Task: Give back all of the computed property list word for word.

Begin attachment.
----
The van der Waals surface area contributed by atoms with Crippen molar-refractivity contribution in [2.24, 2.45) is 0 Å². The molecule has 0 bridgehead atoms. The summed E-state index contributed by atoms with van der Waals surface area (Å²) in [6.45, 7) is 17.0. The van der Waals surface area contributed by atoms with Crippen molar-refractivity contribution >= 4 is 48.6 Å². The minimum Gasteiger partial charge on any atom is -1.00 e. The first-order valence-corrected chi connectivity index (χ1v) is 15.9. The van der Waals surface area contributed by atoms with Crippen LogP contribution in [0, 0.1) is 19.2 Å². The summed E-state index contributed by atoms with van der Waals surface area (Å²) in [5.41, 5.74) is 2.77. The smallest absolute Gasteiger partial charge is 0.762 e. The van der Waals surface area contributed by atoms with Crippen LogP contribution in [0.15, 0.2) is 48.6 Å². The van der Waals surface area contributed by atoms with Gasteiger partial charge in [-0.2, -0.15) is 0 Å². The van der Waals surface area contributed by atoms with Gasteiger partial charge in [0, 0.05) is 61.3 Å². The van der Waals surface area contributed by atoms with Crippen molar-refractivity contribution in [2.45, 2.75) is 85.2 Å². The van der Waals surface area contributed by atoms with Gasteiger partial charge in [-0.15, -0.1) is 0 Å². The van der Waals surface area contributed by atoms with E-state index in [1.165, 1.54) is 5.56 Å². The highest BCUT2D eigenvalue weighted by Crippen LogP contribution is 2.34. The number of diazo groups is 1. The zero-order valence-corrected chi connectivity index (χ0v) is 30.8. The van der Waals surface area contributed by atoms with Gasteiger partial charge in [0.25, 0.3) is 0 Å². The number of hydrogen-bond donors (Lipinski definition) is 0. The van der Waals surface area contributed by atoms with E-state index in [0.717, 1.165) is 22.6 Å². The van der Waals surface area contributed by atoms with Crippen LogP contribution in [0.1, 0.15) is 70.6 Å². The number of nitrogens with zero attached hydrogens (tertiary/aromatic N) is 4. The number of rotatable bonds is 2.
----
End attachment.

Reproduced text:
The van der Waals surface area contributed by atoms with Crippen molar-refractivity contribution in [2.24, 2.45) is 0 Å². The molecule has 0 bridgehead atoms. The summed E-state index contributed by atoms with van der Waals surface area (Å²) in [6.45, 7) is 17.0. The van der Waals surface area contributed by atoms with Crippen molar-refractivity contribution >= 4 is 48.6 Å². The minimum Gasteiger partial charge on any atom is -1.00 e. The first-order valence-corrected chi connectivity index (χ1v) is 15.9. The van der Waals surface area contributed by atoms with Crippen LogP contribution in [0, 0.1) is 19.2 Å². The summed E-state index contributed by atoms with van der Waals surface area (Å²) in [5.41, 5.74) is 2.77. The smallest absolute Gasteiger partial charge is 0.762 e. The van der Waals surface area contributed by atoms with Crippen LogP contribution in [0.15, 0.2) is 48.6 Å². The van der Waals surface area contributed by atoms with Gasteiger partial charge in [-0.2, -0.15) is 0 Å². The van der Waals surface area contributed by atoms with Gasteiger partial charge in [0, 0.05) is 61.3 Å². The van der Waals surface area contributed by atoms with Crippen molar-refractivity contribution in [2.45, 2.75) is 85.2 Å². The van der Waals surface area contributed by atoms with Gasteiger partial charge in [-0.15, -0.1) is 0 Å². The van der Waals surface area contributed by atoms with E-state index in [1.165, 1.54) is 5.56 Å². The highest BCUT2D eigenvalue weighted by Crippen LogP contribution is 2.34. The number of diazo groups is 1. The zero-order valence-corrected chi connectivity index (χ0v) is 30.8. The van der Waals surface area contributed by atoms with Gasteiger partial charge in [0.25, 0.3) is 0 Å². The number of hydrogen-bond donors (Lipinski definition) is 0. The van der Waals surface area contributed by atoms with E-state index in [0.717, 1.165) is 22.6 Å². The van der Waals surface area contributed by atoms with Crippen LogP contribution in [0.1, 0.15) is 70.6 Å². The number of nitrogens with zero attached hydrogens (tertiary/aromatic N) is 4. The number of rotatable bonds is 2.